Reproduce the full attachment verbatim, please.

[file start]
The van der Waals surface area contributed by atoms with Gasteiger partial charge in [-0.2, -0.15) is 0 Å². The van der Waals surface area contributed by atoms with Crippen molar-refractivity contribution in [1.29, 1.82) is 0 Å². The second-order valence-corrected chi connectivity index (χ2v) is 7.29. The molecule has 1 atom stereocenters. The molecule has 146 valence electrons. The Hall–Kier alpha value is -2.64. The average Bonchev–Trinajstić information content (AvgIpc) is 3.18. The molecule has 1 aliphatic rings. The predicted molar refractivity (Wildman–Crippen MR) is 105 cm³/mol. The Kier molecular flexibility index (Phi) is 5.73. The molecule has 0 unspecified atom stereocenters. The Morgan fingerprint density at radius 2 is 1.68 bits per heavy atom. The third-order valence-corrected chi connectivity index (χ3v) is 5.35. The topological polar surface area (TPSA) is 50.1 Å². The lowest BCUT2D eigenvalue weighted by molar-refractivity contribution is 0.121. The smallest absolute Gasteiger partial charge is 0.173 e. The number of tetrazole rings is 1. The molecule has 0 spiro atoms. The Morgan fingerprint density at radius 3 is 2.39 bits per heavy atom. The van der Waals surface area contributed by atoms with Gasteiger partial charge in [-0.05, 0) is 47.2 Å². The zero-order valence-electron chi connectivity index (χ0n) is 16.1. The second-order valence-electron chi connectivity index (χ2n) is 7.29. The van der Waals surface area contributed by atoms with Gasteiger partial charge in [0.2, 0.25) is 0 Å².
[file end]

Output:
The van der Waals surface area contributed by atoms with Gasteiger partial charge in [-0.2, -0.15) is 0 Å². The van der Waals surface area contributed by atoms with Crippen molar-refractivity contribution in [1.29, 1.82) is 0 Å². The second-order valence-corrected chi connectivity index (χ2v) is 7.29. The molecule has 1 atom stereocenters. The molecule has 146 valence electrons. The Hall–Kier alpha value is -2.64. The average Bonchev–Trinajstić information content (AvgIpc) is 3.18. The molecule has 1 aliphatic rings. The predicted molar refractivity (Wildman–Crippen MR) is 105 cm³/mol. The Kier molecular flexibility index (Phi) is 5.73. The molecule has 0 unspecified atom stereocenters. The Morgan fingerprint density at radius 2 is 1.68 bits per heavy atom. The third-order valence-corrected chi connectivity index (χ3v) is 5.35. The topological polar surface area (TPSA) is 50.1 Å². The lowest BCUT2D eigenvalue weighted by molar-refractivity contribution is 0.121. The smallest absolute Gasteiger partial charge is 0.173 e. The number of tetrazole rings is 1. The molecule has 0 spiro atoms. The Morgan fingerprint density at radius 3 is 2.39 bits per heavy atom. The van der Waals surface area contributed by atoms with Gasteiger partial charge in [-0.05, 0) is 47.2 Å². The zero-order valence-electron chi connectivity index (χ0n) is 16.1. The second-order valence-electron chi connectivity index (χ2n) is 7.29. The van der Waals surface area contributed by atoms with Gasteiger partial charge in [0.2, 0.25) is 0 Å².